The country is pulling apart. It’s a mess here.
I don’t think so.
This Memorial Day weekend reminded me of how remarkably bound together we are. Sometimes it takes a dark tragedy like the shooting in Uvalde, Texas, to awaken even the hacks in Washington that we must finally do something to prevent mentally ill kids from firing AR-15 assault rifles in schools.
The copycat massacres are bringing Second Amendment zealots and gun restrictionists together at least on the fringes. I find some hope that the terror may finally be bringing us a bit closer to a consensus.
The culture wars are silly in the extreme. The labels on bathrooms and the renaming of sports teams and schools take it to the ludicrous. But in my view, we have reached our peak with statue removal and the denunciation of former presidents.
Colleges are just starting to pull back from refusing speakers on campus for their political views. Oberlin College just got socked with a $50 million judgment for cheering on students to demonstrate against a 100-year-old beloved town bakery and grocery because one of the store’s owners dared to chase a few students down the street who had stolen three bottles of liquor from its shelves.
Last weekend’s sporting events and movies demonstrated once again to me that a unified America is more than just a dream.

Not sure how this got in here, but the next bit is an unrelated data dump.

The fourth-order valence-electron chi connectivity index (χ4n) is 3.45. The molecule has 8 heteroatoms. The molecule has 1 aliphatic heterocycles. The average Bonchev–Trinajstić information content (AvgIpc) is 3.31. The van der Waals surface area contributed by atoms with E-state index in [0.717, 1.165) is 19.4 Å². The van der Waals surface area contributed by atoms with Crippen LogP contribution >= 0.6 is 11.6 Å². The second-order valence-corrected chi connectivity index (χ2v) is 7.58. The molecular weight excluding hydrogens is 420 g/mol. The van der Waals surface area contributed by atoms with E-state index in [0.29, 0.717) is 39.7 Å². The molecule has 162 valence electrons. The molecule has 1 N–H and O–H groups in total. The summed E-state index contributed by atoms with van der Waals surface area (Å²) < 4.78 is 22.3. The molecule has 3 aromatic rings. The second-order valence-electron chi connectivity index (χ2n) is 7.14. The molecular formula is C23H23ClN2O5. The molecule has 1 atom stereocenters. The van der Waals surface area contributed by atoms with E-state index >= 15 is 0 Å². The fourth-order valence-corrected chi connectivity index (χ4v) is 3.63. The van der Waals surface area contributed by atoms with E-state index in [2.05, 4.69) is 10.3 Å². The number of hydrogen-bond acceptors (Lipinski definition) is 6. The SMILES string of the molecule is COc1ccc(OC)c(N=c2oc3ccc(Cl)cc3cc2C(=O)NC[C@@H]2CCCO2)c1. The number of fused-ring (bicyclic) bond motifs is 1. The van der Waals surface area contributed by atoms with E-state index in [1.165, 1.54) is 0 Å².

We have huge sporting events every year that tie us together. The Indianapolis 500 brings well over 100,000 people to the din of the track. Maybe they are united by the noise, but I think it is the camaraderie of racing fans watching the vehicles.
The Kentucky Derby, a month earlier in Louisville, is the same kind of spectacle, bringing people together by betting on the ponies. This year, an unknown animal purchased on a hunch for $30,000 by a veteran trainer on the edge of big-time racing, won the Derby as an 80-1 shot. It’s that kind of story that brings this country of fans of underdogs together. If Rich Strike can win the Derby, maybe a bit of gun control is possible in America.
Last weekend, after two years in the can because of COVID, Top Gun: Maverick finally opened. Millions of folks who had not gone to a movie theater in over two years ventured out again to watch Tom Cruise, now 59, look and act almost like the cocky, sexy pilot of 1986 we loved so much.
I read the reviews by critics who had to admit they enjoyed the movie for what it was, even if it wasn’t creative or different from its predecessor. It was exactly the movie that we Americans wanted in 2022. We wanted to be a part of something bigger than ourselves. We wanted to be thrilled by the flying and Cruise’s masculinity and raw magnetism, 36 years since the first movie.
I watched the original Top Gun on Netflix Sunday night. My two sons and six-year-old grandson saw the new one Sunday at the movie theater and loved it. No politics, no culture wars, men’s and women’s bathrooms, and popcorn.
Welcome back to three generations of America. Thank you, Captain Tom Cruise.
Question: What was the last great movie you saw?